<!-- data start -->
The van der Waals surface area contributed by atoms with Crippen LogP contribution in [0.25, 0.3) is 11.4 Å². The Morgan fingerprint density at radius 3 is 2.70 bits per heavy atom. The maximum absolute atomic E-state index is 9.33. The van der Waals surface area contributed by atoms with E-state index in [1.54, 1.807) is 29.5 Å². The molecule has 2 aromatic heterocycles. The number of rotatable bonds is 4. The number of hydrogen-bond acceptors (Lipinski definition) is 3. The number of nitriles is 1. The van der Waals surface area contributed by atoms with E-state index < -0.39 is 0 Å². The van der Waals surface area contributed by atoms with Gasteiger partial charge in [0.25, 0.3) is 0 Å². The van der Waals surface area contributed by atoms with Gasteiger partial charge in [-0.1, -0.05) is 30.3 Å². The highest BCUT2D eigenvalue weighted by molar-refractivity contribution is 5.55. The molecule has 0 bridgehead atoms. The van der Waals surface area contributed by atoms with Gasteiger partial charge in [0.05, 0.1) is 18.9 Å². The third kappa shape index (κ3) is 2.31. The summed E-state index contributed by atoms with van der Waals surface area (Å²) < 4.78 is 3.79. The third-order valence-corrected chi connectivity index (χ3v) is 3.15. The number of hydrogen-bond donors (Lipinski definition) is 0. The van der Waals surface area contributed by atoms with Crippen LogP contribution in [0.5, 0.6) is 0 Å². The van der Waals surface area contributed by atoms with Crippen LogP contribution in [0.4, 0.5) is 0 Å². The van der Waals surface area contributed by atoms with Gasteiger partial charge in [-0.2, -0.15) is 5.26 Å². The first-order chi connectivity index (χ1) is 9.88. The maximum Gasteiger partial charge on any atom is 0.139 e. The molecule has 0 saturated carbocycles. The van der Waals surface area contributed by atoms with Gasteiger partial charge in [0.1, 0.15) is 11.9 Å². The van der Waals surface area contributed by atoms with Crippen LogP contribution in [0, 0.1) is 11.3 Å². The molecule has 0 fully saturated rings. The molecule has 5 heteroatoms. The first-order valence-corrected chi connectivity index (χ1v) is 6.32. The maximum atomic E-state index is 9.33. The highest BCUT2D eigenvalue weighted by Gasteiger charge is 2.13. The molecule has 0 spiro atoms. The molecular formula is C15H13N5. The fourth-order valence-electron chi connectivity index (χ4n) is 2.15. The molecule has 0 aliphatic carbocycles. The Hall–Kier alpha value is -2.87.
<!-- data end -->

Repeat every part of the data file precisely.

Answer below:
The van der Waals surface area contributed by atoms with Crippen LogP contribution in [0.25, 0.3) is 11.4 Å². The Morgan fingerprint density at radius 3 is 2.70 bits per heavy atom. The maximum absolute atomic E-state index is 9.33. The van der Waals surface area contributed by atoms with E-state index in [1.54, 1.807) is 29.5 Å². The molecule has 2 aromatic heterocycles. The number of rotatable bonds is 4. The number of hydrogen-bond acceptors (Lipinski definition) is 3. The number of nitriles is 1. The van der Waals surface area contributed by atoms with E-state index < -0.39 is 0 Å². The van der Waals surface area contributed by atoms with Gasteiger partial charge in [0.25, 0.3) is 0 Å². The van der Waals surface area contributed by atoms with Gasteiger partial charge in [-0.1, -0.05) is 30.3 Å². The highest BCUT2D eigenvalue weighted by molar-refractivity contribution is 5.55. The molecule has 0 bridgehead atoms. The van der Waals surface area contributed by atoms with Gasteiger partial charge in [0.05, 0.1) is 18.9 Å². The third kappa shape index (κ3) is 2.31. The summed E-state index contributed by atoms with van der Waals surface area (Å²) < 4.78 is 3.79. The third-order valence-corrected chi connectivity index (χ3v) is 3.15. The number of hydrogen-bond donors (Lipinski definition) is 0. The van der Waals surface area contributed by atoms with Crippen LogP contribution in [0.5, 0.6) is 0 Å². The van der Waals surface area contributed by atoms with Crippen LogP contribution in [0.4, 0.5) is 0 Å². The van der Waals surface area contributed by atoms with Gasteiger partial charge in [-0.2, -0.15) is 5.26 Å². The first-order chi connectivity index (χ1) is 9.88. The maximum Gasteiger partial charge on any atom is 0.139 e. The molecule has 0 saturated carbocycles. The van der Waals surface area contributed by atoms with Gasteiger partial charge in [0.1, 0.15) is 11.9 Å². The van der Waals surface area contributed by atoms with Crippen LogP contribution in [0, 0.1) is 11.3 Å². The molecule has 0 fully saturated rings. The molecule has 5 heteroatoms. The first-order valence-corrected chi connectivity index (χ1v) is 6.32. The maximum atomic E-state index is 9.33. The highest BCUT2D eigenvalue weighted by Gasteiger charge is 2.13. The molecule has 0 spiro atoms. The molecular formula is C15H13N5. The fourth-order valence-electron chi connectivity index (χ4n) is 2.15. The molecule has 0 aliphatic carbocycles. The Hall–Kier alpha value is -2.87.